BEMIDJI, Minn. (Jan. 5, 2010) — Lack of physical activity has a known relationship to premature chronic health problems such as depression, heart disease, diabetes, cancer and osteoporosis. Correlative research also has linked obesity and physical activity with area of residence, access to parks and trails, time watching television, land use, urban sprawl and “walkability” of local terrain.
Dr. James White, assistant professor of physical education, health and sport at Bemidji State, will be exploring this correlation between built environments and physical inactivity and obesity trends as part of Bemidji State University’s Honors Council Lecture Series on Tuesday, Jan. 19.
White’s lecture will be held in Hagg-Sauer 112 on the BSU campus, beginning at 7 p.m. The lecture is free and open to the public.
Social, behavioral and physiological factors are unable to fully explain or curtail the obesity epidemic taking place. White’s presentation will explore emerging research that provides insight into how the elimination of built barriers can promote good health. White will conclude by discussing neighborhood and community level challenges, and how modifying environments that promote sedentarism can facilitate active living by design.
White’s presentation will ask how towns and cities might be built or remodeled in ways that might help to slow or reverse obesity trends, how park and trail access impacts a population’s health, and asks whether physical activity is being systematically engineered out of the average American’s lifestyle.
White teaches a wide range of undergraduate and graduate courses at Bemidji State and coordinates the community health internship and practicum programs. A 17-year veteran of the health promotion field, White spent nine years at the Department of Cardiovascular Rehabilitation at MeritCare Health Systems before joining the faculty at Bemidji State. He also serves on the executive committe and board of directors for Beltrami Wellness Edcuation for Long Life (B-WELL).
He holds a bachelor’s degree in sport studies and management from Bemidji State, a master’s in exercise physiology from the University of Kentucky and a doctorate in human development from North Dakota State University. He is a certified clinical exercise specialist and a certified strength and conditioning specialist.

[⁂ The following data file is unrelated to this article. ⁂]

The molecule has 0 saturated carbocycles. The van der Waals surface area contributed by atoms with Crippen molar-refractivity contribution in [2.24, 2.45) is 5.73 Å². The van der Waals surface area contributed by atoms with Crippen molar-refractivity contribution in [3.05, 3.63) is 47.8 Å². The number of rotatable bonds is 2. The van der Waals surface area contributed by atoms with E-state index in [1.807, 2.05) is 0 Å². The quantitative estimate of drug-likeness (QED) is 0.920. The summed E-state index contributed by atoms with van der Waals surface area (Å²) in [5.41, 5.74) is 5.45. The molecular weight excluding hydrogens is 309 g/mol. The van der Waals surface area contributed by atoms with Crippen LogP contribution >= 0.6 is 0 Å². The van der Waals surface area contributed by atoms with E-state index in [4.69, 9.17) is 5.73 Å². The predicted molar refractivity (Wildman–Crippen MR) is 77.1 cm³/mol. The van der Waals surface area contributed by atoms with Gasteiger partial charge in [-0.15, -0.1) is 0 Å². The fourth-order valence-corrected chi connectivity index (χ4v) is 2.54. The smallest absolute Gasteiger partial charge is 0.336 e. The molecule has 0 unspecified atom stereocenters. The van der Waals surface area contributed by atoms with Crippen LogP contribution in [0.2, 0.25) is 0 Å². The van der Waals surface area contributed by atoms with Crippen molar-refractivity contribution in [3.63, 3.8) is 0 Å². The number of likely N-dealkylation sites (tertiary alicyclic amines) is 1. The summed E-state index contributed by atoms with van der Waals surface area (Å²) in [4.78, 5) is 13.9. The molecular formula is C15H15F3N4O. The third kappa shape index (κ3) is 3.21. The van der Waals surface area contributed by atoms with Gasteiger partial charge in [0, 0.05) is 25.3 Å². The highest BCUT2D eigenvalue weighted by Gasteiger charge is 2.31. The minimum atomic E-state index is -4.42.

2010 Spring Honors Council Lecture Series
• Jan. 19: James White, assistant professor of physical education, health and sport, “Active Living By Design: The Built Environment, Physical Inactivity and Obesity in America.”
• Feb. 2: Jeanine Gangeness, associate professor of nursing, “Coming Online in Samoa.”
• Feb. 23: Lauren Cobb, associate professor of English, and Maureen Gibbon, assistant professor of English, “What Makes Fiction Work.”
• March 3: David Lund, professor of philosophy, “Persons, Souls and Death.”
• March 18: Michael Hamann, assistant professor of biology, “Peanut Butter, Jelly and the Cytoskeleton.”
• April 15: Larry Skillin, assistant professor of history, “From Proclamation to Dialogue: The Colonial Press and the Emergence of an American Public Sphere.”
For more information about the Honors Council Lecture Series, please contact the honors program at (218) 755-3984.
FOR YOUR CALENDAR
Jan. 19 – 7 p.m. – Honors Council Lecture Series: Dr. James White, ass’t professor of physical education, health and sport, “Active Living By Design: The Built Environment, Physical Inactivity and Obesity in America.” Location: Hagg-Sauer 119. Admission: free. Information: (218) 755-3984.